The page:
Posted by: rcottrill | November 20, 2010

Today in 1850 – Fanny Crosby Converted

Frances Jane (Fanny) Crosby was blind from infancy, due to a doctor’s mistreatment of an eye infection. But not only did her blindness not seem to hinder her, she actually came to view it in a positive light. She said:

It seemed intended by the blessed providence of God that I should be blind all my life, and I thank him for the dispensation. If perfect earthly sight were offered me tomorrow I would not accept it. I might not have sung hymns to the praise of God if I had been distracted by the beautiful and interesting things about me.

Graphic Fanny Crosby youngMiss Crosby, who later became Mrs. Alexander Van Alstyne, was the most prolific gospel song writer ever. The exact total of these selections may never be known, since she wrote under a bewildering array of pen names. (It is likely somewhere between 8,500 and 9,000 songs.)

Some hymn historians speak disdainfully of her output, saying most of it isn’t worth much. However, many of her songs have stood the test of time, and continue to appear in hymnals. (Often more of her songs are included than those of any other writer.) And it is still possible to discover lovely gems among the thousands that have not been recently published.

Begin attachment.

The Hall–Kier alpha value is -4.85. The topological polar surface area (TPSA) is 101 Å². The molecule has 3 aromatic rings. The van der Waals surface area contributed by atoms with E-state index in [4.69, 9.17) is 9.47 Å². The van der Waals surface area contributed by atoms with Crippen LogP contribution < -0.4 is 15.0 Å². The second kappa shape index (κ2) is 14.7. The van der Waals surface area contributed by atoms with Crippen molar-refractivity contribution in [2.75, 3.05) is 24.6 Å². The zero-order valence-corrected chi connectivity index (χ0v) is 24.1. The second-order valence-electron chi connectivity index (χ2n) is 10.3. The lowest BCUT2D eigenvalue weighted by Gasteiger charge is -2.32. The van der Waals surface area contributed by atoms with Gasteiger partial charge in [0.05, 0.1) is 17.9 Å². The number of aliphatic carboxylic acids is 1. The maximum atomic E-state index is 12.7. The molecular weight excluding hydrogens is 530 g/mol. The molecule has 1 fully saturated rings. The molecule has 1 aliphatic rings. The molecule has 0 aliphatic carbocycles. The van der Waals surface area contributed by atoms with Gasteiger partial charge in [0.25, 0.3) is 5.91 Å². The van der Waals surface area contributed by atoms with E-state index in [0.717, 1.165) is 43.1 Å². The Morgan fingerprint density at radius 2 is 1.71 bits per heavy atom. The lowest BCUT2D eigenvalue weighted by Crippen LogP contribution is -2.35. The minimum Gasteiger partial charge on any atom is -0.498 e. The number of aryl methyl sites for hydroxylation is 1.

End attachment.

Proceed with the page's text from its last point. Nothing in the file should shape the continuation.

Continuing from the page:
With that many songs to her credit, it may come as a surprise that Fanny was not converted until she was 30 years old, and did not begin writing hymns for another 14 years! (She had written poetry since childhood, and produced a number popular songs, but no hymns before 1864.) This means she had to average writing about four hymns each week from then on! And that is simply an average. Some weeks the total was several times that.

Fanny Crosby put her faith in Christ at a Methodist revival meeting, and it was a hymn that God used to awaken her heart to Him. The congregation was singing Isaac Watts’s Alas, and Did My Saviour Bleed?, and the last stanza says:

But drops of grief can ne’er repay
The debt of love I owe;
Here, Lord, I give myself away;
‘Tis all that I can do.

Fanny says as the last line was sung, “I surrendered myself to the Saviour, and my very soul was flooded with celestial light.” She was captivated by the love of Christ.

Then, when she was 44 years old, she met gospel music composer William Bradbury. (Bradbury gave us the tunes for Just As I Am, He Leadeth Me, Sweet Hour of Prayer, and many more.) He said, on meeting Fanny Crosby, “I thank God that we have at last met, for I think you can write hymns, and I have wished for a long time to have a talk with you.” He challenged her to come back in one week with a hymn he could set to music, and she did. Here is how Fanny Crosby’s very first hymn begins: